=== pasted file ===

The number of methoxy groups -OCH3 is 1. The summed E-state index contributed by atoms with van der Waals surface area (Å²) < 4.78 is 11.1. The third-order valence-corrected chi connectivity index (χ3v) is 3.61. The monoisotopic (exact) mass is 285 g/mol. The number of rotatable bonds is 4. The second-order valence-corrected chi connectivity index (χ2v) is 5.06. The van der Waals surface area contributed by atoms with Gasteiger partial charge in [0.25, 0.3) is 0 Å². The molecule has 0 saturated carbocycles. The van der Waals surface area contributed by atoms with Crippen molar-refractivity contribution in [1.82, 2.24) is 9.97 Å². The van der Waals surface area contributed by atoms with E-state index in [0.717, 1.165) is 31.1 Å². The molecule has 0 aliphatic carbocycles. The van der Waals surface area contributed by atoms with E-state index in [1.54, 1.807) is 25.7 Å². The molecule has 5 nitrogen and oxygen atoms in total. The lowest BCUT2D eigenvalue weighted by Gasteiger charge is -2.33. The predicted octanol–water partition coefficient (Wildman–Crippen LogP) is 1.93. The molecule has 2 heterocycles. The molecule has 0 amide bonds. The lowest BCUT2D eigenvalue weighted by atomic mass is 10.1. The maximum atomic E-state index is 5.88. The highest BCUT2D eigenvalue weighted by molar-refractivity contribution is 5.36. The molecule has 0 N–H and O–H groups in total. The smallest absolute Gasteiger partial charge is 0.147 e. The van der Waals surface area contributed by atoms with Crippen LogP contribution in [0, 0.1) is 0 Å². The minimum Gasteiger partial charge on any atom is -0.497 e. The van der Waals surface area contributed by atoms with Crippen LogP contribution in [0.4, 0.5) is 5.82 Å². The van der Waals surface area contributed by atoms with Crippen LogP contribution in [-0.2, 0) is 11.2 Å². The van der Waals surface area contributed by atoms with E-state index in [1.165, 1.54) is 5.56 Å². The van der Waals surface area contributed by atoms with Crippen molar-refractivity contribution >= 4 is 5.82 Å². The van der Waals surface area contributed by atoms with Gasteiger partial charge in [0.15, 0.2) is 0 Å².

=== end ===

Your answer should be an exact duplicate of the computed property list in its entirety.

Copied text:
The number of methoxy groups -OCH3 is 1. The summed E-state index contributed by atoms with van der Waals surface area (Å²) < 4.78 is 11.1. The third-order valence-corrected chi connectivity index (χ3v) is 3.61. The monoisotopic (exact) mass is 285 g/mol. The number of rotatable bonds is 4. The second-order valence-corrected chi connectivity index (χ2v) is 5.06. The van der Waals surface area contributed by atoms with Gasteiger partial charge in [0.25, 0.3) is 0 Å². The molecule has 0 saturated carbocycles. The van der Waals surface area contributed by atoms with Crippen molar-refractivity contribution in [1.82, 2.24) is 9.97 Å². The van der Waals surface area contributed by atoms with E-state index in [0.717, 1.165) is 31.1 Å². The molecule has 0 aliphatic carbocycles. The van der Waals surface area contributed by atoms with E-state index in [1.54, 1.807) is 25.7 Å². The molecule has 5 nitrogen and oxygen atoms in total. The lowest BCUT2D eigenvalue weighted by Gasteiger charge is -2.33. The predicted octanol–water partition coefficient (Wildman–Crippen LogP) is 1.93. The molecule has 2 heterocycles. The molecule has 0 amide bonds. The lowest BCUT2D eigenvalue weighted by atomic mass is 10.1. The maximum atomic E-state index is 5.88. The highest BCUT2D eigenvalue weighted by molar-refractivity contribution is 5.36. The molecule has 0 N–H and O–H groups in total. The smallest absolute Gasteiger partial charge is 0.147 e. The van der Waals surface area contributed by atoms with Crippen LogP contribution in [0, 0.1) is 0 Å². The minimum Gasteiger partial charge on any atom is -0.497 e. The van der Waals surface area contributed by atoms with Crippen LogP contribution in [0.4, 0.5) is 5.82 Å². The van der Waals surface area contributed by atoms with Crippen LogP contribution in [-0.2, 0) is 11.2 Å². The van der Waals surface area contributed by atoms with E-state index in [1.165, 1.54) is 5.56 Å². The van der Waals surface area contributed by atoms with Crippen molar-refractivity contribution >= 4 is 5.82 Å². The van der Waals surface area contributed by atoms with Gasteiger partial charge in [0.15, 0.2) is 0 Å².